The proposed novel approaches should provide JM with "freedom to practice”, there should be no patents or patent applications, which would prevent the use of the proposed solution in commercial applications.

Things to Avoid:

JM is not interested in the use of platinum group metals within drugs or therapeutics themselves, though their use as the catalysts to make them would be acceptable.

JM is not interested in applications for the other precious metals, i.e. silver and gold, but solely the platinum group metals (Pt, Pd, Rh, Ir, Ru and Os).

In this Challenge, use of PGMS as single-use commodities – for instance, PGM inclusion in bulk agrochemicals for soil – are of less interest to JM and are unlikely to be awarded. This use of PGMs can be effective, but loses the circularity and sustainability benefits that these materials offer over base metal .

 

Confidential Information Guidance: During the submission process, you will have the option to let Johnson Matthey know (yes or no) if you have further relevant information, consisting of IP rights that may be of interest to JM, that you are only prepared to disclose if JM proposes an acceptable award offer.

Solutions with Technology Readiness Levels (TRLs) 2-6 are invited.

This Prize Challenge has the following features:
 

1. There will be a guaranteed award of $15,000, with at least one award being no smaller than $5,000 and no award being smaller than $2,500.

2. The award distribution will be determined after theoretical evaluation of the proposals by JM.

3. By taking part in this Prize Challenge you are granting Johnson Matthey a right to use your submitted information, however JM must determine the award winners within 45 days from the start of evaluation, otherwise JM loses this right. You will receive notification.

4. Solvers may:

  • Submit ideas of their own
  • Submit third-party information that they have the right to use and further, the authority to convey to the Seeker this right with the right to use and develop derivative works
  • Submit information considered in the public domain without any limitations on use.

5. WIN Scouts are invited to participate, this being any Solver who can propose a potentially suitable partner (startup or expert) from your network. As a WIN Scout, by referring a relevant partner you will be recognized with a share of a separate $1,000 recognition award if your referral meets certain minimum criteria of detail, relevance, and format. The input required is guided during the submission process for WIN Scouts below.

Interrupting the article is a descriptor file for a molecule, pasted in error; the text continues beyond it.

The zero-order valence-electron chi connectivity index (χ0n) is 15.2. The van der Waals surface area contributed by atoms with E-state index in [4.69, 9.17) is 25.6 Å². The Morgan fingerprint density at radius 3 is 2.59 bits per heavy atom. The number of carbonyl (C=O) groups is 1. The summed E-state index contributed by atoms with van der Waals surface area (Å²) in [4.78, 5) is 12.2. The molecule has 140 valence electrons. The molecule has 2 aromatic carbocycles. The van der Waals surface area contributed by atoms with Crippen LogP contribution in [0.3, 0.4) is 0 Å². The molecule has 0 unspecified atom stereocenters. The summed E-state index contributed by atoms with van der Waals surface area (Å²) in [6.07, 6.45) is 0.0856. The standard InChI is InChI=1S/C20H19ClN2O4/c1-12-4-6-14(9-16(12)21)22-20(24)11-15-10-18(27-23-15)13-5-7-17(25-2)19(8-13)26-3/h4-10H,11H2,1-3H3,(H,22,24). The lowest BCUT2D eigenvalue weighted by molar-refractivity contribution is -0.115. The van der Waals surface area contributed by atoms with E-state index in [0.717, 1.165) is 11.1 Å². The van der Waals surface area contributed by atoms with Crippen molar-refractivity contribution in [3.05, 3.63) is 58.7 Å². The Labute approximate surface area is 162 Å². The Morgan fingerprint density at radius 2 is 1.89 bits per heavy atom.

6. Johnson Matthey may also issue “Honorable Mention” recognitions for notable submissions that are not selected for monetary awards.

 

YOUR SUBMISSION

Please login and register your interest, to complete the submission form.

The submitted proposals must be written in English and can include:

  1. Participation type – you will first be asked to inform us how you are participating in this challenge, as a Solver (Individual) or Solver (Organization) or WIN Scout – (submission uses an alternative form).
  2. Solution Level - the Technology Readiness Level (TRL) of your solution, TRL1-3 ideation, TRL4-6 proof of concept, TRL7-9 production ready.
  3. Problem & Opportunity - highlight the innovation in your approach to the Problem, its point of difference, and the specific advantages/benefits this brings (up to 500 words).
  4. Solution Overview - detail the features of your solution and how they address the SOLUTION REQUIREMENTS (500 words, there is space to add more in the summary field, and attach supporting data, diagrams, etc).
  5. Do you have further relevant information you could disclose, consisting of IP rights you would only grant the Seeker subject to an acceptable award offer?
  6. Solution Feasibility – Supporting Information and Rationale, such as references and precedents, that will help JM evaluate and validate the feasibility of the solution (up to 500 words).
  7. Experience - Expertise, use cases and skills you or your organization have in relation to your proposed solution.  (up to 500 words).
  8. Solution Risks - any risks you see with your solution and how you would plan for this (up to 500 words).
  9. Timeline, capability and costs - describe what you think is required to deliver the solution, estimated time and cost (up to 500 words).
  10. Online References - provide links to any publications, articles or press releases of relevance (up to 500 words).

Wazoku encourages the use by Solvers of AI approaches to help develop their submissions, though any produced solely with generative AI are not of interest.

Find out more about participation in Wazoku Crowd Challenges.

Submissions to this Challenge must be received by 11:59 PM (US Eastern Time) on June 4, 2024.

Late submissions will not be considered.

Your submission will be evaluated by the evaluation team first reviewing the information and content you have submitted at the submission form, with attachments used as additional context to your form submission. Submissions relying solely on attachments will receive less attention from the evaluation team.

After the Challenge submission due date, Johnson Matthey will complete the review process and make a decision with regards to the winning solution(s) according to the timeline in the Challenge header. All Solvers who submit a proposal will be notified about the status of their submissions.